The methods described above of generating multiple images may be recorded, stored, or fixed in one or more computer readable storage media that includes program instructions to be implemented by a computer to cause a processor to execute or perform the program instructions. The media may also include, alone or in combination with the program instructions, data files, data structures, and the like. The media and program instructions may be those specially designed and constructed, or they may be of the kind well-known and available to those having skill in the computer software arts. Examples of computer-readable media include magnetic media such as hard disks, floppy disks, and magnetic tape, optical media, such as CD ROM disks and DVDs, magneto-optical media such as optical disks, and hardware devices that are specially configured to store and perform program instructions, such as read-only memory (ROM), random access memory (RAM), flash memory, and the like. Examples of program instructions include both machine code, such as produced by a compiler, and files containing higher level code that may be executed by the computer using an interpreter. The described hardware devices may be configured to act as one or more software modules in order to perform the operations and methods described above, or vice versa. In addition, a computer readable storage medium may be distributed among computer systems connected through a network and computer-readable codes or program instructions may be stored and executed in a decentralized manner.

A number of example exemplary embodiments have been described above. Nevertheless, it will be understood that various modifications may be made. For example, suitable results may be achieved if the described techniques are performed in a different order and/or if components in a described system, architecture, device, or circuit are combined in a different manner and/or replaced or supplemented by other components or their equivalents. Accordingly, other implementations are within the scope of the following claims.

Claims (13)

What is claimed is:
1. A multiple image blender, comprising:
a controller to receive a single high dynamic range (HDR) image of a scene, and to control setting of a plurality of areas of interest in the HDR image and setting of a gradation level for each area of interest; and
an image processor to blend the HDR image corresponding to each area of interest by assigning different long-exposure and short-exposure weights to the areas of interest at each respective gradation level, to generate a plurality of multi-exposure images according to a number of areas of interest with different gradation distributions that comprise a range of gradation between a lightest gradation level to a darkest gradation level, from among the gradation levels of the plurality of areas of interest.
2. The multiple image blender of claim 1, further comprising:
an image acquiring unit to generate or receive the HDR image.
3. The multiple image blender of claim 2, wherein the controller further comprises:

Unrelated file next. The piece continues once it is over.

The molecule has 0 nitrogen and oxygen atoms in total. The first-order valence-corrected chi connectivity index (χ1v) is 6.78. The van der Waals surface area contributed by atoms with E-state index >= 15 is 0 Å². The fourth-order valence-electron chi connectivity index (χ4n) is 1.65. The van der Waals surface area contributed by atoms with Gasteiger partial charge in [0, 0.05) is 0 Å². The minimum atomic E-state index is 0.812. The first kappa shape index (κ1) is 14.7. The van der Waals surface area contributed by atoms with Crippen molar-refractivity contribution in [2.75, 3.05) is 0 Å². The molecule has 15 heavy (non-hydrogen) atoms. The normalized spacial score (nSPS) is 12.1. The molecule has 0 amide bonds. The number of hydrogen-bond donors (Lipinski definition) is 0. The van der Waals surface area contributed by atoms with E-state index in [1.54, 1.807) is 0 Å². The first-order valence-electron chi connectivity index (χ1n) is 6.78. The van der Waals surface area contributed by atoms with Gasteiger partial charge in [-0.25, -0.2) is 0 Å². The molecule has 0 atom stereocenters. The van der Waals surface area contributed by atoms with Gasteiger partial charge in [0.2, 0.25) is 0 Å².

an area-of-interest setter to set, as being an area of interest, an area focused automatically when the HDR image is acquired.
4. The multiple image blender of claim 2, wherein the image acquiring unit adjusts an exposure time of the HDR image such that dynamic ranges of the plurality of multi-exposure images overlap each other.
5. The multiple image blender of claim 1, wherein the controller sets an area of interest based on information about extracted edge components or according to a user's input.
6. The multiple image blender of claim 1, wherein the number of multi-exposure images generated equals the number of areas of interest.
7. A multiple image blending method, the method comprising:
receiving a single high dynamic range (HDR) image of a scene;
setting a plurality of areas of interest in the HDR image and setting a gradation level for each area of interest; and
generating a plurality of multi-exposure images by blending the HDR image corresponding to each area of interest by assigning different long-exposure and short-exposure weights to the areas of interest at each respective gradation level to generate a plurality of multi-exposure images according to a number of areas of interest with different gradation distributions that comprise a range of gradation between a lightest gradation level to a darkest gradation level, from among the set gradation levels.
8. The multiple image blending method of claim 7, wherein the receiving of the HDR image comprises:
adjusting an exposure time of the HDR image such that dynamic ranges of the multi-exposure images overlap each other.
9. The multiple image blending method of claim 7, wherein the number of multi-exposure images generated equals the number of gradation levels.
10. A multiple image blending method, the method comprising:
receiving a high dynamic range (HDR) image of a scene, the HDR image comprising a short-exposure image (SEI) and a long-exposure image (LEI) of the scene;
setting a plurality of areas of interest in the HDR image and setting of a gradation level for each area of interest; and
generating a plurality of multi-exposure images by blending the HDR image corresponding to each area of interest by assigning different long-exposure and short-exposure weights to the areas of interest at each respective gradation level, to generate a plurality of multi-exposure images according to a number of areas of interest with different gradation distributions that comprise a range of gradation between a lightest gradation level to a darkest gradation level, from among the gradation levels of the plurality of areas of interest.
11. The multiple image blending method of claim 10, wherein the setting of the plurality of areas of interest comprises:
setting, as being an area of interest, an area focused automatically when the HDR image is acquired.
12. The multiple image blending method of claim 10, wherein the receiving of the HDR image comprises:
adjusting an exposure time of the HDR image such that dynamic ranges of the plurality of multi-exposure images overlap each other.
13. The multiple image blending method of claim 10, wherein the setting of an area of interest comprises:
setting the area of interest based on information about extracted edge components or according to a user's input.